My first Engineering Kickoff at Delphix - hackathon
I recently joined Delphix as a member of the technical staff after graduating from the University of Illinois at Urbana-Champaign with a Masters in Computer Science. I wrote a blog post at the end of the past summer about my experience interning here, and what a great time I had. I chose to come back in part because of my great internship experience.
After I graduated, I was really looking forward to starting new projects at Delphix. Shortly after returning to Delphix I was able participate in the Engineering Kick Off, or EKO for short. The Delphix Engineering team holds this twice per year, and all of the members of the Engineering, QA, and the Support organizations attend a three day summit (including product brainstorming sessions, a hackathon, and team bonding events) in California. I had a great experience, and it helped get me more excited about the product that we are building.
The theme of this EKO was "scaling Delphix". Delphix is growing very quickly, so we discussed both how to scale as an organization as well as how to scale our product. The first day was held in San Francisco, and the following two days were at our headquarters in Menlo Park. EKO started off with several interesting talks on the topic of scaling Delphix.
Our CTO and CEO discussed some of the challenges that would come with scaling as an organization, and our Vice President of Engineering talked about some of the challenges to scaling the Delphix product as the size of Delphix customer deployments grows. Following this we had breakout groups which focused on different aspects of scaling the Delphix Engine. My breakout group discussed scaling our user interface to be able to more easily deal with many objects.
After making a list of areas that could be improved in the product my sub group further split into several groups which each discussed a few user interface related points from our main list of user interface areas to improve. I, along with four others discussed ways to navigate, filter, and visualize large numbers of different objects in the Delphix engine.
Half of my internship from the summer before had dealt with how to do these visualizations, so it was a topic to which I enjoyed returning. We closed out the day with a company party at Lucky Strike for some bowling. The next day I woke up early to take the bus down to Menlo Park. In the morning I worked with my sub-group more on ideas for the Delphix UI.
We created several mock up screens of what our idea would look like if it were to be implemented. The plan was to present these at a poster session on the third day where all the groups would show off their different ideas. The second half of the second day was a company hackathon. We split into new teams to focus on prototyping out some new improvement to the Delphix product. I partnered up with a group looking to improve the Delphix API calls and tools that interact with Delphix.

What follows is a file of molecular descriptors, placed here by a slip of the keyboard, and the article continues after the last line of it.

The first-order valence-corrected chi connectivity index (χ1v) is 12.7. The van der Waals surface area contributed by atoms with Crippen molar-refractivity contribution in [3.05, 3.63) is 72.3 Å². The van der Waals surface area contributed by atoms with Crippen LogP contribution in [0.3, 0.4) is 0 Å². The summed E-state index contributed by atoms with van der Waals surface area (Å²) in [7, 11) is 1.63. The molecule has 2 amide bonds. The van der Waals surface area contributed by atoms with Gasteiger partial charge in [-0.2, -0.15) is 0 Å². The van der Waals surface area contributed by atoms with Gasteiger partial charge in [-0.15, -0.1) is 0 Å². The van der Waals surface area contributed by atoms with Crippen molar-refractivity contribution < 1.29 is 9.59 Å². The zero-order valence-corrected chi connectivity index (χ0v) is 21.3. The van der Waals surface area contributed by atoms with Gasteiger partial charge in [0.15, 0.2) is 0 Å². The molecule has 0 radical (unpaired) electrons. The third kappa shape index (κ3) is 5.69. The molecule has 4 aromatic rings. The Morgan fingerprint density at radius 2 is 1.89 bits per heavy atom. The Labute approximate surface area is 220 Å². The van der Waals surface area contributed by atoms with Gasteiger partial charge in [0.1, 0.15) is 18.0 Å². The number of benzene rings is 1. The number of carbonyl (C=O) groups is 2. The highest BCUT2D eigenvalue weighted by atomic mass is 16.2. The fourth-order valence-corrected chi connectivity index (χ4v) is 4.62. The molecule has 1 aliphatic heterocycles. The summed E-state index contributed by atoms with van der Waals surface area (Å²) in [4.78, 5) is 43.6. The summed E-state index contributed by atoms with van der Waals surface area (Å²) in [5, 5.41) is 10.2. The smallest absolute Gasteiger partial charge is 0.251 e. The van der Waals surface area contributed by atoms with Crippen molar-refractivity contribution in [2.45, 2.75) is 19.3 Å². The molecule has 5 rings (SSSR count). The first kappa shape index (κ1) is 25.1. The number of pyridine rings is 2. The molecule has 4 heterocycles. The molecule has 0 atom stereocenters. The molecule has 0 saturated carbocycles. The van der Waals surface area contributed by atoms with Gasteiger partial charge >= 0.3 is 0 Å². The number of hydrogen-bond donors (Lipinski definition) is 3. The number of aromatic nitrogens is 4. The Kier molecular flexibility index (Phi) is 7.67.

For my project I decided to build a Jenkins plugin that interfaced with the Delphix Engine. Jenkins is a piece of software for automating software building and testing. I gained a large amount of experience with it while I was in graduate school working on a research project, so I thought I would apply that experience to Delphix. I ended up starting development on the plugin around 1 PM and worked through the night on it because the ideas I had for it were turning out so well. I think most people ended up going home and coming back the next morning to work on their ideas.
The plugin that I developed offered tight integration between Jenkins and Delphix. In Jenkins you would provide your connection details for Delphix in the main Jenkins configuration screen. The configuration screen for a job would then allow you to select source databases to provision virtual databases from as part of the job. The virtual databases would be created during the job before the build step so that they could be used for testing.
After testing is done they are destroyed. The output logs of the virtual database setup are included in the Jenkins build logs, and if the user cancels the build job then the provisioning of the virtual databases is also cancelled. After putting the last few touches on my Jenkins plugin during the third day I went and helped my poster team present our ideas for scaling the Delphix Engine GUI as well as look at other team's projects.
People were able to vote for their favorite projects on cell phones while walking around and viewing the different presentations. My favorite presentation was one on how to distribute data in a Delphix Engine across a series of data nodes. My team ended up winning the vote with our GUI ideas, which was super cool. After the poster session, we had hackathon presentations.
My team presented the work that they did on improving the Delphix API, and I presented my Jenkins plugin, which was a lot of fun. It was exciting to see all the different ideas that people had dreamed up in such a short time and reminded me of all the great engineering talent we have here. A bunch of them were in areas of the product with which I didn't have a lot of experience, so I learned a lot. There were three judge awards to top projects as well as an audience vote for the favorite audience project. My team won the audience vote, which was pretty cool.
Since the hackathon, one of my teammates has mentioned the plugin to a number of customers, and there have been several customers interested in it. So, we are planning to continue development of it. I really enjoyed EKO. It has been great to come back to Delphix and be able to have such a large impact in such a short amount of time.